On Slate, law professor Eric Segall, who describes himself as “a liberal constitutional law professor for more than 20 years, and a loyal Democrat,” makes the case that Justice Kagan should recuse herself from the Obamacare case:
As many have pointed out, there are legitimate arguments that these rules [set forth in 28 U.S.C. § 455(b)(3)] point to recusal. Was Kagan a “counsel” or “adviser” on this issue? We know that she was on an e-mail exchange between her top deputy, Neal Katyal, and Associate Attorney General Tom Perrelli, about a meeting to discuss the litigation strategy for the ACA litigation, and lawyers in her office would be present. We also know she attended at least one meeting where the litigation was discussed. It is of course possible that she personally stayed out of those discussions. We don’t know how fully Kagan was involved because the White House (perhaps for legitimate reasons unrelated to this controversy) has not released all of the relevant emails about the matter. We might never know, but that lack of certainty points to recusal, because it raises serious doubts.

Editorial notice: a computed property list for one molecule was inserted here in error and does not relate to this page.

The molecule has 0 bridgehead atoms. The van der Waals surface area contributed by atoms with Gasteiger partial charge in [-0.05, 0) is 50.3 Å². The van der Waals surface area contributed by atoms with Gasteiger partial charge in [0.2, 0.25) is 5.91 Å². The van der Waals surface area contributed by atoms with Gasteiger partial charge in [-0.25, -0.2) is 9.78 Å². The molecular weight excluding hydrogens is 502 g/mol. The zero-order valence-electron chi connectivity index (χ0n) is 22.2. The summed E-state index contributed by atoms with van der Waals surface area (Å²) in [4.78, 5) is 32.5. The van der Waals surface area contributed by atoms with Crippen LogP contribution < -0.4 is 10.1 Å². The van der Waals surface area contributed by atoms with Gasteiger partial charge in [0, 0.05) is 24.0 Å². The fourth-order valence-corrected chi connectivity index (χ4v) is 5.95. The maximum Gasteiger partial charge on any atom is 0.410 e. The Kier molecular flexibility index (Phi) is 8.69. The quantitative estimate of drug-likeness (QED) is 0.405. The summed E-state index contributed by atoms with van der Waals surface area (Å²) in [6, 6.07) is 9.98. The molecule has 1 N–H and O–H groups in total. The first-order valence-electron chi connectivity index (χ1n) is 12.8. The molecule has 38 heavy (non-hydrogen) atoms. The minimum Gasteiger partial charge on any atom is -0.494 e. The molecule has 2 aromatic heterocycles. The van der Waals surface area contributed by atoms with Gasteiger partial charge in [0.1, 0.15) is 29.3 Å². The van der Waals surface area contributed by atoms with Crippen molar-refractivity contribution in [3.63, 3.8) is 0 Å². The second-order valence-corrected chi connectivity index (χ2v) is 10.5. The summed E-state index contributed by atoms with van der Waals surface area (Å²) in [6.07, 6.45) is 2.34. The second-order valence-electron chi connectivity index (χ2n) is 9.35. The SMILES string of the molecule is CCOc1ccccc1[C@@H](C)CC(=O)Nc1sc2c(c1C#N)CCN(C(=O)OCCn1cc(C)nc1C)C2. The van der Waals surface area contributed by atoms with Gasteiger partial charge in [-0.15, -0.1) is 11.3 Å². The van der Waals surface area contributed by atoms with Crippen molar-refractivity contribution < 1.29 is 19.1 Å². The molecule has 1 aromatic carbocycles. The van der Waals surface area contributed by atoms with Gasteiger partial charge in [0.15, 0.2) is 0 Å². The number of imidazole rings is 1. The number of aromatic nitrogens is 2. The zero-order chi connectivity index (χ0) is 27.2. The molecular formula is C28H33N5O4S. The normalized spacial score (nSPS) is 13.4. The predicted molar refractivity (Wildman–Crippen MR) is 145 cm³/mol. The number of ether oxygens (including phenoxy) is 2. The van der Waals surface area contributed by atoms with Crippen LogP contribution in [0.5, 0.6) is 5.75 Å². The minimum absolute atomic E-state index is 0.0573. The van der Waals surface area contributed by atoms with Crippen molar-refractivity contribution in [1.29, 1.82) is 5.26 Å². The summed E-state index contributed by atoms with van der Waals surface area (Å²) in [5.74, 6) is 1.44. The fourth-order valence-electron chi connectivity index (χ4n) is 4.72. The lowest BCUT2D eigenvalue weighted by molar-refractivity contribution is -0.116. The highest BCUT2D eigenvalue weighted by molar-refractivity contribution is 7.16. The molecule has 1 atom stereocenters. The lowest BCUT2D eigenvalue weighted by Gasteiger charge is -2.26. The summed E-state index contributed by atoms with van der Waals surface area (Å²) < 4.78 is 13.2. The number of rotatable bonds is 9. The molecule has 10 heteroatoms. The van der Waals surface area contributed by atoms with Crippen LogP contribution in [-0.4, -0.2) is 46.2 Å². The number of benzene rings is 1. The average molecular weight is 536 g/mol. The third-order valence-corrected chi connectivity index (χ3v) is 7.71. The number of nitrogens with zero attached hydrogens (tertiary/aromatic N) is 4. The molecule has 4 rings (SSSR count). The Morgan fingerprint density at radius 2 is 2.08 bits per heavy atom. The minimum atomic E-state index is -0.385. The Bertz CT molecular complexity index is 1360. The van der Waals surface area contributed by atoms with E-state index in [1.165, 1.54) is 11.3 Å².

But, Segall continues, beyond these facts, there is “the perfect storm of events that should require Kagan’s recusal”:
1) She served as the solicitor general of the United States during the time that the ACA was furiously debated in Congress, discussed in town halls across the country, and enacted;
2) The ACA is the most important, controversial, and partisan piece of legislation put forward by the Obama administration while Kagan worked as the president’s top lawyer to the Supreme Court. If he didn’t consult with her about it, he should have;
3) She was nominated to the Supreme Court by President Obama shortly after the ACA was passed, and the president is closely and personally identified with the law;
4) She has to review the law just a few months before President Obama runs for re-election;
5) His re-election might well be affected by how the Supreme Court rules; and
6) We know she celebrated the passage of the law.
Can Justice Kagan review the ACA without regard for the personal and professional past and the future of President Obama as well as her prior work in the administration? Can she look at the ambiguous and open-ended Commerce Clause precedents of the court and reach a legal answer with no awareness of the political implications for the president who so recently employed and appointed her? If the answer is yes, she is more robot than judge. If the answer is no, she should recuse herself. And the answer, ultimately, is what Americans will think, and a reasonable American would believe she has a stake in this litigation.